Finally, without fanfare, here's the first of the series from Boston, covering Microsoft Tech Ed 2006: Twelve Fives Tech Ed #01: Before. I can't link (I don't think) to the shorts I'm making for Microsoft, but these Twelve Fives vids will draw on some of the same footage.
Enjoy this: A Terrifying Message from Al Gore. Featuring Al Gore and Bender in the best promo for a documentary ever.
It's been going around the blogworld, but if you haven't seen it already, do check out BumpTop 3D Desktop Prototype. Rather than a useful place to store files (I can't organise a real desktop of any kind) I would like to use something like this as a launcher/widgetboard, something like the Dock + Dashboard. Maybe desktop too, if I can see filenames more easily. Regardless, big thumbs up to the UI innovations shown here.
Last night's football between Australia and Italy was a crushing way to go out — a penalty against Australia in the last seven seconds of the game. A soft penalty at that. Despite what the article says, Australia had most of the possession, but couldn't get past the watertight Italian defence. Really, though, I can't see Italy winning the big prize (nor would Australia have, had they won this).
Italy now go on to play Ukraine, after an apparently dire match concluding with Switzerland failing to score a single penalty. Have a glance through The Guardian's minute-by-minute report, if only to read the comments (straying into the plot of the concurrent Miss Marple) and the author begging someone, anyone, to score. Compare and constrast with the dull minute-by-minutes posted by the New York Times: Switzerland-Ukraine and Italy-Australia.
Sorry; I know nothing's been posted for a few weeks, but I've been busy shooting and editing for Microsoft Tech Ed 2006 in Boston. Based on that footage, I've got the next twelve fives vid ready to go, as soon as I can get it encoded and up. Really!
With thanks to a regular visitor to this blog whose true identity remains, as yet, unknown, please enjoy this fabulous little short: animator.
So you know user interfaces? Tog disagrees. If you've never considered this stuff before, this quiz from 1999 will throw a few spanners in your works: AskTog: A Quiz Designed to Give You Fitts. Things like the single common menu bar are a big reason why I'm a Mac fan; all the little things together really do make a difference. Even MS Vista seems to look prettier, but not work better. Still no infinitely high menu bar, the Flip3D Exposé-workalike just isn't as functional, the list goes on. It's an improvement to my eyes, but time will tell if Windows users adjust quickly or are pulled grudgingly. People hate change; there has been strong community resistance to every OS change I've been through.
Interestingly, the next release of Microsoft Office seems to have learnt a number of UI lessons, ditching the menu bar and all the hideous toolbars for a "ribbon". It's not perfect, but it's a brave decision for Microsoft to make, and an adjustment for habitual users. Worse, apparently (hearsay alert) it makes selecting styles (Heading 1 etc.) harder.
Regardless, it's good to see some UI innovation in the world's de-facto standard office software. Blogs about it, even. A good experience I had at Tech·Ed was cornering Jared (A?), who works with (is responsible for?) PowerPoint, and telling him the things that suck about it. Keynote's great, but most of the world doesn't use Macs, and I'd love to see the quality of the world's presentation software (and presentations) improve.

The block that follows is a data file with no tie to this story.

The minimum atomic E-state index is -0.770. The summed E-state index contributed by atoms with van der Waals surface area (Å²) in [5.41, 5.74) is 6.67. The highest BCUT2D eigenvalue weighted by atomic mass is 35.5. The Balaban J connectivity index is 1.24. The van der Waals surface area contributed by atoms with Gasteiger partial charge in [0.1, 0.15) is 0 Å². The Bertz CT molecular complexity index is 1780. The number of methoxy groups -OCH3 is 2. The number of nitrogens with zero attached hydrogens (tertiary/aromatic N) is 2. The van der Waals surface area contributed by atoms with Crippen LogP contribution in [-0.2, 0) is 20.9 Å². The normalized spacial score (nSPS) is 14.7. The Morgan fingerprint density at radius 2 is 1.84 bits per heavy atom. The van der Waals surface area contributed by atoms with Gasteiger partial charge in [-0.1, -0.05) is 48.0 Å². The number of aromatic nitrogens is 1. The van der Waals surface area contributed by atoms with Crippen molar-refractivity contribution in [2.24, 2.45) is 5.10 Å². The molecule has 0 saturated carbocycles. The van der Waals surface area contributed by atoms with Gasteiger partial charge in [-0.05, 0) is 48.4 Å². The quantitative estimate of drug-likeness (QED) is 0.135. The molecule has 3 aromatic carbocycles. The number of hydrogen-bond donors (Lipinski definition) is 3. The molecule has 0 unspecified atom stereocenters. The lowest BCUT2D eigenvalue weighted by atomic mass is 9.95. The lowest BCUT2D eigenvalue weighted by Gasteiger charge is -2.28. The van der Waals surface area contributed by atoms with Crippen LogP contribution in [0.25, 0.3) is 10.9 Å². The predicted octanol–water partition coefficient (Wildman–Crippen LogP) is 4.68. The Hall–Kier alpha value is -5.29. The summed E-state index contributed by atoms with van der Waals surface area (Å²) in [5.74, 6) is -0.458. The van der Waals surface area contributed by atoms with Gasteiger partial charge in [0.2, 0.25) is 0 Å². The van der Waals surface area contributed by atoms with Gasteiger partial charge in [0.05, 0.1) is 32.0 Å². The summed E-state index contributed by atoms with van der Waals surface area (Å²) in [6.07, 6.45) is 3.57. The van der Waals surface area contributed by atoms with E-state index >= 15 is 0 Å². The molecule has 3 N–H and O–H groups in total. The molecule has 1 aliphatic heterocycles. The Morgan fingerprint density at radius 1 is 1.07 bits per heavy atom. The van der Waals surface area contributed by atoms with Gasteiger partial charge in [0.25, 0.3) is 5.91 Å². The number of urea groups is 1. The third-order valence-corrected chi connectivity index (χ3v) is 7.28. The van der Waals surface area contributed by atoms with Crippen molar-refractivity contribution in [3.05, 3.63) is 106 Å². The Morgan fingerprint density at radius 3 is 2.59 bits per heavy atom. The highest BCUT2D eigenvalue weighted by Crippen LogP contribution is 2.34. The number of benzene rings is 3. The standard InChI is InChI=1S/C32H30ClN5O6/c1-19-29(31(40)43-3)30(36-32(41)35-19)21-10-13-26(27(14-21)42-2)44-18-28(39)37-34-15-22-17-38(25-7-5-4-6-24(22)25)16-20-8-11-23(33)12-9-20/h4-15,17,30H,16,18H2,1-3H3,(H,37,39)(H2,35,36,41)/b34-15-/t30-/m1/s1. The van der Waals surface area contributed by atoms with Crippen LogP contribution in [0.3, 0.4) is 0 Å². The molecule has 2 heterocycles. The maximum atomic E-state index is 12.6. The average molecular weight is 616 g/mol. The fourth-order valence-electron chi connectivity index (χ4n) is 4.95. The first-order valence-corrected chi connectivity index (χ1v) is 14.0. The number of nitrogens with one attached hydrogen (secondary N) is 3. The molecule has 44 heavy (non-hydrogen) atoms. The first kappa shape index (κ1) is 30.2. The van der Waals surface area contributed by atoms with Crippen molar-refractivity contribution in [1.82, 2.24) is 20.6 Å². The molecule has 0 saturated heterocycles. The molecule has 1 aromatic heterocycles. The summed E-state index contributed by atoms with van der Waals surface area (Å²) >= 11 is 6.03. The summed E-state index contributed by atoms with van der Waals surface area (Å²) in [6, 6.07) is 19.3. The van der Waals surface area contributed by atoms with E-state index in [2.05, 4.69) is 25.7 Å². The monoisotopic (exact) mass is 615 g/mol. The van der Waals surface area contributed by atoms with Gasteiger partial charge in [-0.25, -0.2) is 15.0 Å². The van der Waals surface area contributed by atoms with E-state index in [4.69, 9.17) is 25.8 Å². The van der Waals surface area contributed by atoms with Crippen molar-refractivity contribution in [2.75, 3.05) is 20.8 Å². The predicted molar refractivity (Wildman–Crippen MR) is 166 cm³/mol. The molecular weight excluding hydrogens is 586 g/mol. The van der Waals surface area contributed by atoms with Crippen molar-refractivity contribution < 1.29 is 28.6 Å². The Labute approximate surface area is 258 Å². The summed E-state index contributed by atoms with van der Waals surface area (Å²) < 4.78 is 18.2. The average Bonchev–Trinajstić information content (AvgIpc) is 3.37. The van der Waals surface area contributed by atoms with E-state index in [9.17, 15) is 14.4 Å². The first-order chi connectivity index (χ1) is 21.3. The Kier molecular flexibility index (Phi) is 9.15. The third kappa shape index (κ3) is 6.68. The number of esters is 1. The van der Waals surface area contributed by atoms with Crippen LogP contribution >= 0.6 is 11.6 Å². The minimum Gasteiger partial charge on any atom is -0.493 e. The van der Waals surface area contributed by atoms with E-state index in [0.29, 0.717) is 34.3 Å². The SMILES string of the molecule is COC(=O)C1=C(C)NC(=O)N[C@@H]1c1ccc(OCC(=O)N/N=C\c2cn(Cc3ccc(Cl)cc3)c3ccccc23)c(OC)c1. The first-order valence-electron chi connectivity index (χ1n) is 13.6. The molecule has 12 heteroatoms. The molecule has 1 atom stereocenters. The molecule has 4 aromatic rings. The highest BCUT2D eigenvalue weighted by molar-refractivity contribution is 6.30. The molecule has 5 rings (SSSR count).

The list includes how PowerPoint loves to squish (not crop) your images, how it always knows that you want bullets (or don't), how the display of text is just icky, how the transitions are just bad, how the templates are horrible, how transparency from Photoshop is a hassle to include through copy/paste (PNG import does work), how there's no cross-platform video format I can include in a PowerPoint. Some of these things seem to have been fixed. Others will no doubt shit me once again.
One happy fact is that IE7 looks like it won't suck as badly as IE6, and in a few years I won't have to spend my time teaching web development saying "this doesn't work in IE".
Accursed jetlag. While sleep seductively beckons, I'm sticking to my "don't sleep until the locals do" jetlag-beating tactics. Flying from the other side of the planet always kicks you in the head, and coming west is *easier*, eep.
Not that I'm complaining. Travel from one side of this tiny planet to the other is still, to me, an amazing feat. In the last two and a bit weeks I've flown past all our longitudes, all the way around the dirtball we all call home. And that's as far as 99.9% of us have ever been able to do. Someday, breaking orbit will become normal. Maybe even in the next ten years, if Mr Branson's latest dream is fulfilled. Someday farther off, we'll leave properly.
Back to earth, this little trip's been a blast. Time will surely tell just how much springs forth from the seeds laid. Many films created, people met, connections made. Maybe when my brain's in the right timezone I can gather my thoughts, settle them in a neat pile, then finally finish the latest Tech·Ed video.
All I can manage at the moment is "eep".
Sorry I haven't been posting enough. The Twelve Fives "blogging every day" plan was particularly wildly optimistic. When I have a few moments to collect my thoughts, I'll let you in on the most closely guarded secrets of the Microsoft Inner Circle!
Well, not really. But I'll let you know what I've been doing this week.
Don't like the World Cup? Nor does Charlie Brooker: Supposing... robots played in the World Cup.